Wednesday, May 29, 2013
Not tired, because tired is just the junior varsity version of exhaustion. My bone-weariness has gotten to that point where my eyes burn whether or not I have one, two or three cups of coffee.
As of right now, I am on my second cup and it is two in the afternoon. Don't judge- I'm tempted to grab the energy drink that's been in the back of the fridge for month if this cup doesn't cut it.
But who isn't tired in this country right? We work ourselves to death, vacation less than another other nation, and yet are still on the hamster wheel.
To exemplify this, I should be lying down on the couch since both of my kids are napping, but I have this frenetic energy that has to be put to good use (Hmm... this could have something to do with the caffeine). Regardless, in this moment of quiet I realize that I have some maturing to do. This is especially evident, when all I really want to do is ball up my fists, climb back into my pajamas, and whine about the constant inconveniences I face as a mom.
Instead, I am going to force myself to contemplate what temptation truly is. Because lately I have been tempted to check out. I want to throw my hands in the air and say, OK- I've given about all I can. This girl is tapped out.
But that's just the tired talking. That's not my heart.
I texted a friend the other day and apologized for being out of it. "I'm so sleep deprived today, sorry." And she wisely responded, "I think we will be forever!!!"
Welcome to motherhood.
And even though I am one of those people that doesn't do well without sleep-- as a kid I put myself to bed and was always sneaking off at sleepovers to crawl into my sleeping bag, it doesn't give me reason to be weak.
Blessed with two healthy kids, an amazing husband who laughs, fights, and clings to me when I need it most, and a God who lived on this earth in the most humble of ways so that I could live-- (even when I am the furthest from humble myself) is enough to keep me going. His grace is sufficient.
I read in Matthew today about the temptation of Jesus. (Matthew 4: 1-11).
What I found most interesting about the section of scripture in Mathew is the way that Satan tempted Jesus. Jesus was ravenous from his 40-day fast and Satan came to him and tempted him to make stones into bread. And the Son of God answered, "Man shall not live by bread alone, but by every word that comes from the mouth of God."
Stones into bread, huh? One of the most crafty of evil beings came up with nothing more than bread to tempt the Son of God. Maybe he thought if an apple worked with Eve he should go for two.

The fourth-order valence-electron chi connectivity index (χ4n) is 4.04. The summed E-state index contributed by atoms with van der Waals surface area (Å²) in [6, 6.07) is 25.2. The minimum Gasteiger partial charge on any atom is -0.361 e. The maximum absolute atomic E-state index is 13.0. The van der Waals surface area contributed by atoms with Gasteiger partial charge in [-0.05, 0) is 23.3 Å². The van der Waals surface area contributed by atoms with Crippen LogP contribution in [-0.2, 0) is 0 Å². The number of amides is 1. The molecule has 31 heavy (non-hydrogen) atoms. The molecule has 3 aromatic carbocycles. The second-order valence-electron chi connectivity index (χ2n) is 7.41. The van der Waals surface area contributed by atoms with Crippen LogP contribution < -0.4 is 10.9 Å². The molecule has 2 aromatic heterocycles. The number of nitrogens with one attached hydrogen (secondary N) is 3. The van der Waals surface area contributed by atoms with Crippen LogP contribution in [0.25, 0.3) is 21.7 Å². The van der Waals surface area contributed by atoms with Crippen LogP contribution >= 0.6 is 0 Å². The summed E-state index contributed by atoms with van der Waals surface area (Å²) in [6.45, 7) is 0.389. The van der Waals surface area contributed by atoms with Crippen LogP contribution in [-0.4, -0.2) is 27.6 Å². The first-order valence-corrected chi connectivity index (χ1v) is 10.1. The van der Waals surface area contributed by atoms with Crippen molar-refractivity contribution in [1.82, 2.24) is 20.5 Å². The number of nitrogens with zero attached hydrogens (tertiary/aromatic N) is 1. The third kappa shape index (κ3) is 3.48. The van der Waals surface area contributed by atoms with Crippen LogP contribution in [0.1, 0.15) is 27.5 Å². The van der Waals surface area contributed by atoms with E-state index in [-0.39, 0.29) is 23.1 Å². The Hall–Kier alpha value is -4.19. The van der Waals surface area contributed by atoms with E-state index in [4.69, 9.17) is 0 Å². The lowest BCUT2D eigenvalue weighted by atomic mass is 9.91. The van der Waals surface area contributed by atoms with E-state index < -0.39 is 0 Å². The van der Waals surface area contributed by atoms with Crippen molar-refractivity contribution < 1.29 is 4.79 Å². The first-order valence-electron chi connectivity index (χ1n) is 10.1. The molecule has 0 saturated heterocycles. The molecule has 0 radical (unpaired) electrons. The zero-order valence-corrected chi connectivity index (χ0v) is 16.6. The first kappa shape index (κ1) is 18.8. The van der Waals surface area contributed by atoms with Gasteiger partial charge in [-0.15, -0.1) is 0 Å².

Why wasn't Satan's front line attempt at getting Jesus to sin a bit more glitzy? He didn't lead Jesus to a banquet table loaded with Pinterest worthy foods, award-winning wines and rich desserts-- he didn't dress up the sin in Jesus' moment of weakness. Why?
First of all, aside from the fact that Jesus would have seen right through his attempts to make him stumble- (he is God after all), maybe Satan didn't go to all that trouble- because he knew Jesus was in a weakened state. Maybe Satan knew he didn't have to.
Jesus was starving. He was empty. He was exhausted.
And sometimes in our moments of deepest exhaustion- even the least tantalizing temptations, like stone-flavored bread is something we can easily imagine into Julia Child's Boeuf Bourguignon. If you like that sort of thing.
When we are tired, even the most obvious of sins become enticing. The sins that we would have snuffed our noses at before somehow become glittering monuments that can solve all our problems.
I wrote a song a few years ago and in it is one of my favorite lyrics.
You light my cigarette,
Because I know better than you do.
I've got scars all across this heart.
I call temptation's tattoo.
OK, so no. I don't smoke cigarettes- but this is a country song so there you go.
But the reality of this lyric for me is that some days I can feel the stitches on my heart beginning to pull apart. Its in those moments that I realize some of the scars I've developed over the years are not fully healed- and at any given moment I can give way to old sin. I am getting better now at recognizing the stones that Satan is tempting me to turn into bread and that is where the separation between failing and being lured to fail, divide.
For instance, when I feel haggard and fluffy from two pregnancies- I know I shouldn't read magazines that advertise the best beach bodies in Hollywood. When one of our cars breaks down again and I wonder if I will ever be one of those luxury car moms, I shouldn't start 'googling' safest luxury cars to leave up on my computer 'on accident'. When there are medical bills to pay, I shouldn't hound my husband for a pair of new shoes or a fancy haircut at a downtown salon. These are all stones. Stones that can easily drown me.
Being tempted isn't a sin apparently. That's what God says anyway:
Hebrews 4:15 "Jesus understands every weakness of ours, because he was tempted in every way that we are. But he did not sin!"
Jesus may not have been tempted to buy a pair of Gucci sandals-- but he understood the base of it all. The desire for more than we have. The temptation to believe that something outside can fix what's broken within. He knew that the temptation led nowhere. The bread was just stones in disguise.
Notice that Satan didn't turn the stones into bread himself and wave the wafting fresh-out-of-the-oven goodness under Jesus' nose. He simply gave him the idea to change something that is into something that could be.
Today, and everyday, when I am feeling exhausted-- I pray that God gives me (and you) the wherewithal to leave the stones in the dirt where they belong and to reach for the Bread of Life.